For which the people stir: If you will pass did curse Against the Volces, for they had so vilely
your way, Yielded the town: he is retir'd to Antium.
Which you are out of, with a gentler spirit;
Or never be so noble as a consul,
Nor yoke with him for tribune.
Men. Let's be calm.
Com. The people are abus'd :-Set on.sword :
Becomes not Rome; nor bas Coriolanus
Deserv'd this so dishonour'd rub, laid falselyt fortunes
Cor. Tell me of corn!
This was my speech, and I will speak't again;
Men. Not now, not now. Cor. At Antium lives he?
1 Sen. Not in this heat, Sir, now. Lart. At Antium. Cor. I wish, I had a cause to seek him there, I crave their pardons :
Cor. Now, as I live, I will.-My nobler
[friends, To oppose his hatred fully.-Welcome home.
For the mutable, rank-scented many, let [To Lartius. Regard me as I do not flatter, and
(them Therein behold themselves : I say again, Enter SICINIUS and BRUTU3.
In soothing them, we nourish 'gainst our se. Behold! these are the tribunes of the people, The tougues o'the common mouth. I'do de- | The cockle of rebellion, insolence, sedition, spise them ;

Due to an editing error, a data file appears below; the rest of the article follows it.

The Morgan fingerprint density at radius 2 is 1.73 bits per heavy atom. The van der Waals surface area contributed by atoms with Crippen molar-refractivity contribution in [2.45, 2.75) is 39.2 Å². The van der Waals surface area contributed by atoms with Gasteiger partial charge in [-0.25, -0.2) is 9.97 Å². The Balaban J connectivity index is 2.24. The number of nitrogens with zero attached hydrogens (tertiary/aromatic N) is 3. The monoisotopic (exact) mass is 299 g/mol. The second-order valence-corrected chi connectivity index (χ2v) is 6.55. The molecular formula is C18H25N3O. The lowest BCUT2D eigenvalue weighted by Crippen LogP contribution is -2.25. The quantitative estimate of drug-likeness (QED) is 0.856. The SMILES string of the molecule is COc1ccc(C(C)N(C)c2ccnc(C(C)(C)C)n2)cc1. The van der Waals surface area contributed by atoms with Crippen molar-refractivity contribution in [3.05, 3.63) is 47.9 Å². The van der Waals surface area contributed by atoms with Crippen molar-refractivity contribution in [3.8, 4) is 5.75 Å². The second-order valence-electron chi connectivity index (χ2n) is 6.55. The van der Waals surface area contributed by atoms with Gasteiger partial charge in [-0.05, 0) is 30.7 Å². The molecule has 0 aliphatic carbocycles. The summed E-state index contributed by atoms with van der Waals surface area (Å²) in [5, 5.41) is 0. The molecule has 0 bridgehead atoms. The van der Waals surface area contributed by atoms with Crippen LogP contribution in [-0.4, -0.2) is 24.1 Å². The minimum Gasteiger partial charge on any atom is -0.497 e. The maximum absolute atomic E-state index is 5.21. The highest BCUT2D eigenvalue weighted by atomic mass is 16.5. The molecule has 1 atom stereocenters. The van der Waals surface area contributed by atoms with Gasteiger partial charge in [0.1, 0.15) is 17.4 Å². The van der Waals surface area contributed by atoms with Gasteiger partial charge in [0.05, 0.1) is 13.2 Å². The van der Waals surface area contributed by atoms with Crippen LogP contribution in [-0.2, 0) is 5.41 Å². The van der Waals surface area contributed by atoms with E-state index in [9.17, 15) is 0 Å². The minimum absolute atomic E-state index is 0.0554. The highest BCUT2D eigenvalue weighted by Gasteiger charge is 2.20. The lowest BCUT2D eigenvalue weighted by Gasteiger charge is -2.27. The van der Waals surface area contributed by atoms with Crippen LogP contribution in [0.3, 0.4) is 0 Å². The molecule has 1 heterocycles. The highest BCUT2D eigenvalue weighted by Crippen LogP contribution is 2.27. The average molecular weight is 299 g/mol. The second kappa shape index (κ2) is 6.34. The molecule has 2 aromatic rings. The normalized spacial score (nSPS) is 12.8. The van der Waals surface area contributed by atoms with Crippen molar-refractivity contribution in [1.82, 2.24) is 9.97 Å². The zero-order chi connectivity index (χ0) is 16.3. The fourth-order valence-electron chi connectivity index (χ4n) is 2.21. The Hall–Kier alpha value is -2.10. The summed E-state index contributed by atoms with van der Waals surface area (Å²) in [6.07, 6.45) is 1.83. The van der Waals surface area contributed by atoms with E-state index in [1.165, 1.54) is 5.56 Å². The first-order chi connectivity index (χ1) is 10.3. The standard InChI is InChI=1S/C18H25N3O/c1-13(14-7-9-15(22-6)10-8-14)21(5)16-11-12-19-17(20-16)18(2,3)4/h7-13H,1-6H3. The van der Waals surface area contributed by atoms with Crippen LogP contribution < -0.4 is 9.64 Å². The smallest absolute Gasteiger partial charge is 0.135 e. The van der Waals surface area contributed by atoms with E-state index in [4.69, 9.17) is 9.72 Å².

Which we ourselves have plough'd for, sow'd For they do pranks them in authority,
and scatter'd, Against all noble sufferance.
By mingling them with us, the honour'd numSic. Pass no farther.
Who lack not virtue, no, nor power, but that Cor. Ha! what is that ?
Which they have given to beggars. Bru. It will be dangerous to
Men. Well, no more. Go on; no farther.
1 Sen. No more words, we beseech you. Cor. What makes this change ?
Cor. How! no more? Men. The matter?
As for my country I have shed my blood, Com. Hath he not pass'd the nobles, and the Not fearing outward force, so shall my lungs commons ?
Coin words till their decay, against thuse Bru. Cominius, no.
meazels Cor. Have I had children's voices ?
Which we disdain should tetter|| us, yet sought 1 Sen. Tribunes, give way; he shall to the The very way to catch them. market-place.
Bru. You speak o'the people,
A man of their infirmity.
SI:filing + Treacherously. Populace.
+ Driven * Advantage. 1 With a guard. 19 Plume, deck